One of the more common issues VoIP customers have trouble with is the call quality. Oftentimes, consumers are tempted to blame their VoIP provider when it comes to poor call quality and connections. However, more often than not the problem lies with your current internet connection as opposed to your provider. Having a stable and capable internet connection is crucial to your company or enterprise being VoIP-ready. Consult our VoIP speed test when considering how many concurrent calls your enterprise will be making at the same time and scale up accordingly:
Number of concurrent calls
Min. required bandwidth
100 Kbps up and down
3 Mbps up and down
300 Kbps up and down
3 Mbps up and down
500 Kbps up and down
5 Mbps up and down
1 Mbps up and down
5-10 Mbps up and down
You can also get recommendations from VoIP providers you are considering as to how much bandwidth you will need for quality calls. Additionally, there are a number of steps you can take to ensure that your current internet connection is VoIP capable:
Run an internet speed test to find out your current upload and download speed
Note down all of the competitors for your bandwidth (ie. devices or hardware using your connection)
Ensure all of your equipment is updated to the latest software
Check for loose wires and connections
3. Read reviews and compare providers
One of the best ways to find out which provider offers the best service to users like you is by reading reviews. VoipReview compiles reviews of the best VoIP providers so you can see how service providers rate on sound quality, price, customer service, features, and reliability. You can easily view how providers rate over time and read personal accounts of users who are either pleased or disappointed with the service. That way you can make an informed decision about which provider can best fit your business requirements.
What is the Difference Between Enterprise VoIP and Other VoIP Types?
Like other forms of VoIP, business VoIP uses packet-switched telephony to route calls over the Internet instead of through copper lines used by the traditional Public Switched Telephone Network (PSTN). Unlike enterprise VoIP that is made for large and established enterprises, business VoIP services are catered towards small to medium-sized businesses. They incorporate a selection features SMBs need for its daily operations, including audio and video conferencing, virtual numbers, auto attendant, call forwarding, as well as text messaging and chat.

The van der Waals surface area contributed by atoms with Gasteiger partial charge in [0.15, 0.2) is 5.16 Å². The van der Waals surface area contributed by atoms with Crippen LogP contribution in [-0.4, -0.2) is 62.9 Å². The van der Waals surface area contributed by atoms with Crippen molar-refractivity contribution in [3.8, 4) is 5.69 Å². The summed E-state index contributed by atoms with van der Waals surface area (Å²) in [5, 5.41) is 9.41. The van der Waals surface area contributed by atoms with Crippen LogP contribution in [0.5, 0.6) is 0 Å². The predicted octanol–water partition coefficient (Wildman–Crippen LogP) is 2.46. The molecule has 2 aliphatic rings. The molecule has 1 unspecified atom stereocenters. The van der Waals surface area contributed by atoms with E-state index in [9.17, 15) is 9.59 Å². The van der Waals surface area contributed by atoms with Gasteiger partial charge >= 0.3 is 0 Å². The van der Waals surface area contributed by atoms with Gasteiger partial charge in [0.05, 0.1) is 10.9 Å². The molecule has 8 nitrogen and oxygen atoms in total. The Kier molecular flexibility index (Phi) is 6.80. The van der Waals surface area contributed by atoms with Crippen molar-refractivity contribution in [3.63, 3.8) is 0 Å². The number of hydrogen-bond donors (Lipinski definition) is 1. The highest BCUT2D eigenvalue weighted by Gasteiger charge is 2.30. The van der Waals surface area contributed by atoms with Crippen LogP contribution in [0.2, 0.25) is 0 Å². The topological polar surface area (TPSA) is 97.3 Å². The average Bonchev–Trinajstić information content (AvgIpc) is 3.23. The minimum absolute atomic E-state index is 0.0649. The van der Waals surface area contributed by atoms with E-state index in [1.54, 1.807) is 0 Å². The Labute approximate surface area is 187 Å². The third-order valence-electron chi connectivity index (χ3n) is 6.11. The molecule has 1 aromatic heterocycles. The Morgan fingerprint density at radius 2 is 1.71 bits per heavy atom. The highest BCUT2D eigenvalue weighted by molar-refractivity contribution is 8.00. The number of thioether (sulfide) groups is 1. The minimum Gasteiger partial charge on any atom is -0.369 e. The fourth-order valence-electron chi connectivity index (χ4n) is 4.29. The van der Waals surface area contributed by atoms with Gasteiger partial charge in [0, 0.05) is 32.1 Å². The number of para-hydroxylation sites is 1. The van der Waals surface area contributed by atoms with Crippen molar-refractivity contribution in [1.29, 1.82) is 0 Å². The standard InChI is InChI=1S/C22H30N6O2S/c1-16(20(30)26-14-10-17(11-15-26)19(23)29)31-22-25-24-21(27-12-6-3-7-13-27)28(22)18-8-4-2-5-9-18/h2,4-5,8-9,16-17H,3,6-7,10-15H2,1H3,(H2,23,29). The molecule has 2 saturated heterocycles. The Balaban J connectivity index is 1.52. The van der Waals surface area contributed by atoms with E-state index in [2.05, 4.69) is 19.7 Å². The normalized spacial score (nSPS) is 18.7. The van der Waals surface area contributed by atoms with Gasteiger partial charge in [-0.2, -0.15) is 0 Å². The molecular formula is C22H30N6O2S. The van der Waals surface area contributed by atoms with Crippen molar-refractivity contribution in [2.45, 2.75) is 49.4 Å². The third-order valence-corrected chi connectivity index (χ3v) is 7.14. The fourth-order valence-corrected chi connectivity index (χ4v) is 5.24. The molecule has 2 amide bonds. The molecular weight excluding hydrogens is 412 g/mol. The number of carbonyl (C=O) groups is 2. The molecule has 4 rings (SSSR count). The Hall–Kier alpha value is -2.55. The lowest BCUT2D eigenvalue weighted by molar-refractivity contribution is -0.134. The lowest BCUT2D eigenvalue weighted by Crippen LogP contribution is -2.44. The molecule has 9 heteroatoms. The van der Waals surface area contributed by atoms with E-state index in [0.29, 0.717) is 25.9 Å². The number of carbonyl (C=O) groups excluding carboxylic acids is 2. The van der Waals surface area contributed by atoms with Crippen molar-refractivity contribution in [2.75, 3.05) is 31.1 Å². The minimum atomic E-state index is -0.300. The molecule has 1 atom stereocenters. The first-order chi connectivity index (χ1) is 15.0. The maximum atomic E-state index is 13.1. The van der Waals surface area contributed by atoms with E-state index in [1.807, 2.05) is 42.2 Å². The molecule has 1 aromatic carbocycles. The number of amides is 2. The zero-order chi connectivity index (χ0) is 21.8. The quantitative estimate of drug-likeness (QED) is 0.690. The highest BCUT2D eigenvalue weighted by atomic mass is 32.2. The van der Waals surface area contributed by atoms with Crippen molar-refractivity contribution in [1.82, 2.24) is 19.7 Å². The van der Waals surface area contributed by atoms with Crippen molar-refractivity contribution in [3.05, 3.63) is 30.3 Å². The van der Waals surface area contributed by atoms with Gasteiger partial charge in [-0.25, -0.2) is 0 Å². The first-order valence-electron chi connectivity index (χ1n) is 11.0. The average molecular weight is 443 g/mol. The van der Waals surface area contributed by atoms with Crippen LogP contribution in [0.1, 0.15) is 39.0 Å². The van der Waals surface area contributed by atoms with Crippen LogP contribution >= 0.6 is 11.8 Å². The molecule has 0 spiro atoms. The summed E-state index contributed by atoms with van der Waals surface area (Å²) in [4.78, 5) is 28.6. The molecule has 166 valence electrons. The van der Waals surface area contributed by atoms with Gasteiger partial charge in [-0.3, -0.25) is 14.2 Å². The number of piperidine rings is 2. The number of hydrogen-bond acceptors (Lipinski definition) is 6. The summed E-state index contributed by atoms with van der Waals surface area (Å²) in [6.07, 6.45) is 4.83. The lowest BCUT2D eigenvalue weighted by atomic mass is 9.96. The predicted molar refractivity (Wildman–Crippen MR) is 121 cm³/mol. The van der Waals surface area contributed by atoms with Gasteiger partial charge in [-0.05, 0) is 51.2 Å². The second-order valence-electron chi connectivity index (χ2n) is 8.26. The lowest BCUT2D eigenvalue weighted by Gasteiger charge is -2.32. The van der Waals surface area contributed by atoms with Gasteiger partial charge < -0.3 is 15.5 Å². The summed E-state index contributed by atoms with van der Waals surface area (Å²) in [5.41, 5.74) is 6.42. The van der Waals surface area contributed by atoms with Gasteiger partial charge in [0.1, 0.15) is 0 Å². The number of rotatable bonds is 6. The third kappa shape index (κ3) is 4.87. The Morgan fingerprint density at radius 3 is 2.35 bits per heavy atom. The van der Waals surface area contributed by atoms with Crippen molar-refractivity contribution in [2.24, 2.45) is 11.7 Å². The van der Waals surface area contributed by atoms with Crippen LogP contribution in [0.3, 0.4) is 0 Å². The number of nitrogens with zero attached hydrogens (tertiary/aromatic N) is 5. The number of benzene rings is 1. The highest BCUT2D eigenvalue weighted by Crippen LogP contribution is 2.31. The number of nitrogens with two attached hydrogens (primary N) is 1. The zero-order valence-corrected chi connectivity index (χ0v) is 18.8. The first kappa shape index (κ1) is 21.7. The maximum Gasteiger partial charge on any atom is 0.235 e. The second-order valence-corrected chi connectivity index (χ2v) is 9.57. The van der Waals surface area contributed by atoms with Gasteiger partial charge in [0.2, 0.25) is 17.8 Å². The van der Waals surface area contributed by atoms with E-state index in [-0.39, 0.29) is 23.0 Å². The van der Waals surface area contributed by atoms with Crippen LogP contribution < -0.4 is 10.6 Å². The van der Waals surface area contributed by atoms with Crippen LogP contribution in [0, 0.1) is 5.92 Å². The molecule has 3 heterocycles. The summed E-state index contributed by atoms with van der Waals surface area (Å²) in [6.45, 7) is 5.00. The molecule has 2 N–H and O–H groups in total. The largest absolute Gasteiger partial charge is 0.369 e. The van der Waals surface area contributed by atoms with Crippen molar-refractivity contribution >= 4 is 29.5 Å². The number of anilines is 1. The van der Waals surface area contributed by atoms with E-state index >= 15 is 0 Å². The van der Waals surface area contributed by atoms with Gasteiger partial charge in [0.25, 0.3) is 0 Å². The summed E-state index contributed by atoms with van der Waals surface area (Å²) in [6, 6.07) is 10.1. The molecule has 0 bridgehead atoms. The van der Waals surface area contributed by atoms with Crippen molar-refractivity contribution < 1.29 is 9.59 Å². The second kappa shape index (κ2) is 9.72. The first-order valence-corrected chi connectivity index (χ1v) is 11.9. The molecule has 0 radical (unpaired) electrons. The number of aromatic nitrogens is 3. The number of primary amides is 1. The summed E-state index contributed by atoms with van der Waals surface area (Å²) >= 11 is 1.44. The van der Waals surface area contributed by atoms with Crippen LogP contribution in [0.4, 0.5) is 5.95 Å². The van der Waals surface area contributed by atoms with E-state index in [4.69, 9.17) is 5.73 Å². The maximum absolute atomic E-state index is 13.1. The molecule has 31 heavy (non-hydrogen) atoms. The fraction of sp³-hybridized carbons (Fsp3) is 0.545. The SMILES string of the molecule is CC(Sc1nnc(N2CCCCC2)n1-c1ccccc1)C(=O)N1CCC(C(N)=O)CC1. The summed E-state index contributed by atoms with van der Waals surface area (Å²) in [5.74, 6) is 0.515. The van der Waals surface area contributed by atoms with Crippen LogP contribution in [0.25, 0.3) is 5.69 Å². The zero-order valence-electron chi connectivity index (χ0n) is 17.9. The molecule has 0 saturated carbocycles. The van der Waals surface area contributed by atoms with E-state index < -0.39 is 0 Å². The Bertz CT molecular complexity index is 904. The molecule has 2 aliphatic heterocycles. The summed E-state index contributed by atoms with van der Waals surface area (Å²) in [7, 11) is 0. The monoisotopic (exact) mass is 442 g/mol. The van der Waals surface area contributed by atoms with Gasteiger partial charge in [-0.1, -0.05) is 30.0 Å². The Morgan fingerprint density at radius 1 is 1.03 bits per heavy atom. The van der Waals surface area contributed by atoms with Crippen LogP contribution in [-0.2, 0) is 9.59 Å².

Hosted VoIP, meanwhile, refers to VoIP services that are hosted on the provider’s data centers, which are fully managed and maintained by the provider as well. Most enterprise VoIP solutions nowadays are hosted, instead of being housed onsite. Hosted VoIP is advantageous to many businesses because the responsibility for maintaining, upgrading, and securing the systems are with the provider, allowing companies to focus more on their core business.
Cloud Private Branch Exchange (PBX), also called hosted PBX and IP PBX,refers to the telephone exchange system delivered and managed through the internet by a third-party service provider. Cloud PBX systems provide businesses PBX capabilities but without requiring them to purchase, store, and manage complicated and bulky equipment on-site like traditional PBX systems.
Session Initiation Protocol (SIP) Trunking is a method of delivering business communications (including calls and video and web conferencing) over the internet instead of traditional phone lines.This solution is ideal for larger businesses with an IP PBX in place as it enables them to pay for fewer lines.
Call screening has been a boon in the world of telecommunication, significantly impacting how businesses and individuals manage their incoming calls. But what exactly is call screening, and why is it...